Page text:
Put two heaped teaspoons of dried sage – the supermarket stuff is fine – in a mug. Cover the herb with boiling water, place a plate (or any kind of cover) on top to stop the volatile oils from evaporating, and leave to cool naturally with the plate still in place. Strain into another cup, removing all the sage, and gargle with this infusion for as long as you can manage.
Vernal equinox: the sun rose at 6:22 am, entered Aries at 10:39 am, and sets tonight at 6:22 pm. And though the sun was hidden all morning by the rainclouds, the afternoon is beautiful.
I’m feeling strangely non-verbal today. March usually sees me tensing like a coil, ready to spring into action as the days get longer and the leaves unfurl. This year, things are definitely blossoming, but quietly; growing roots as well as shoots.
I’ve taken a step back from a full-time job that didn’t suit me. For now, I am a part-time assistant at our local apothecary, getting back in touch with herbal remedies – my first and abiding vocational love. It’s an incredible, unprecedented (terrifying, guilt-inducing) gift, to have the stability and security of a home with a low cost of living, allowing me the freedom of this choice. Appreciating this gift, and making the most of it, is my challenge for the season.
At this time of year I often get run down: the tell-tale sign is symmetrical red spots on my neck, above my glands. This lunchtime I checked my bank balance to see if I had enough for a bottle of tincture of cleavers, which is the best remedy I’ve found. I stopped myself – it’s spring, there is cleavers growing everywhere, and meanwhile I’m serving my notice at work with only one more paycheck left from my ‘proper’ salaried position.
So instead of picking up supermarket daffodils and pre-prepared remedies on my commute home, I will walk to the station through the woodland footpath. It means arriving home past 8pm, but it also means collecting my own wild remedies free of charge, to decorate my altar and to heal my body.* Precisely the kind of balance I am seeking.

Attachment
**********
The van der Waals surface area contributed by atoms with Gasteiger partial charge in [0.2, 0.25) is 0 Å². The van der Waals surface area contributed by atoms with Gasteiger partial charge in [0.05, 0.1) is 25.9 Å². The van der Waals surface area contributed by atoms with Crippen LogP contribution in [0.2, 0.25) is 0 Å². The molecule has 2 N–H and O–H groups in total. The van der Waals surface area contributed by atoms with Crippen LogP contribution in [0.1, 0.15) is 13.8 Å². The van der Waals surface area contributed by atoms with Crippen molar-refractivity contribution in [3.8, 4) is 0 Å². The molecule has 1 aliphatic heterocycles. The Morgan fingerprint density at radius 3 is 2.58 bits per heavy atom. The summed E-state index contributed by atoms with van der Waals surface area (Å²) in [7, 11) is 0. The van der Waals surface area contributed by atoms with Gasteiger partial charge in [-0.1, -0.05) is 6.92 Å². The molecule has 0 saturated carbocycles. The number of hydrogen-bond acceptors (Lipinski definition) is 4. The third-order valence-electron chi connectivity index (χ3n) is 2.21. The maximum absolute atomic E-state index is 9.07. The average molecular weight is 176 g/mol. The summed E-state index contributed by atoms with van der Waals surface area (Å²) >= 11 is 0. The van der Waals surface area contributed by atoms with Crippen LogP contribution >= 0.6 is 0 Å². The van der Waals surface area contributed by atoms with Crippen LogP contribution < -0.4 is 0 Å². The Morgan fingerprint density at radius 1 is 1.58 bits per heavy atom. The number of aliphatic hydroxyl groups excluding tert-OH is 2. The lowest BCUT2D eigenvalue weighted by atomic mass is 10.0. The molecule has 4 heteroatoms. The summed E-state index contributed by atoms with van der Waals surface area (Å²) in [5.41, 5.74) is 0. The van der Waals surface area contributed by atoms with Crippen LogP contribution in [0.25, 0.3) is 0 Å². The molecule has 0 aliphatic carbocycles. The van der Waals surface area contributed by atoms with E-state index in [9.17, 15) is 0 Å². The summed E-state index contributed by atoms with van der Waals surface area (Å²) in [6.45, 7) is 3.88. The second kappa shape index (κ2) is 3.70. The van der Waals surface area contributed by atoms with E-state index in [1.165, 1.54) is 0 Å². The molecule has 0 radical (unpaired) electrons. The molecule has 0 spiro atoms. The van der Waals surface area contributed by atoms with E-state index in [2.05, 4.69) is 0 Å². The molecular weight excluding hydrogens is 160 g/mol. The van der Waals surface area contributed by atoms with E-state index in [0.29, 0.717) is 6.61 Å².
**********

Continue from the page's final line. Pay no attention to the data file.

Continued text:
Top of the season to you all /|\
*p.s. there is so much to say about the ethics of wild harvesting, but as I wrote above: I’m feeling strangely non-verbal today. I’m incubating so many ideas – ideas for writing about divination, foraging, healing, gardening and growing – but they are still only just beginning to bud, and I’m learning not to force them, and to trust that some of them will simply open up to be written when they’re ready. Another challenge for me, with my typical Arian impulse to do everything already!
p.p.s. found some!
My goodness, it has been a while…
Since the last post on this blog, I have married (with an oaken ring!) and moved to the incredible town where our interfaith marriage was celebrated. I have also plunged into another horrible, wordless depression, and emerged on the other side with some radically changed ideas about what I am doing and why. And now spring is here! I can really feel the sap rising.
Over the next few weeks I will make some changes to this blog, to harness and channel the renewed enthusiasm that always comes with spring. This time I plan to keep up the momentum.
Right now, I am fulfilling a decade-long ambition by (finally!) studying the tarot. The course I am following is provided by the wonderfully grounded and inspirational Beth Maiden at Little Red Tarot. At two weeks in, it has already taken me to some deep and unexpected places, which has inspired copious amounts of notes in my journal. I plan to share the journey in a dedicated section on this blog – please drop in and join the conversation!
My posts on deity will have their own area, where I can indulge all the mysticism and reverence in which my soul delights, leaving the core of this blog free for more topical posts about forthcoming events and conversations in druidic cyberspace. Speaking of which… in the next few months I will produce a video talk or two for the ADO exploring our Taliesin-inspired approach to druidry. My first planned talk will focus on Caer Siddi, the seat of illusion, where Gweir sings woefully before the spoils of Annwn. What is the nature of the chains that hold us back from reaching the spoils of Annwfn, the wisdom and inspiration of the deep? I would love to hear your thoughts and experiences on this topic.
The last, tentative, change will be to introduce an area for exploring flower remedies. I plan to train as a Bach practitioner this year, in the hope of helping others, after receiving so much help myself. This blog embraces magic and intention-setting, with a strong emphasis on healing relationships with the natural world: this is what I feel flower remedies have to offer. They are empowering. Having said that, over the past few weeks I have found myself frustrated by the lack of depth in what I read about these remedies online – most sites seem to parrot the brief descriptions given by Dr. Bach without exploring what they mean in a modern context, in a culture with a radically different understanding of emotional and spiritual wellbeing from 1930s Britain. At the moment all I have to offer is personal experience, but that is a start, and I hope to write more as I progress.
How is everything on the other side of the screen?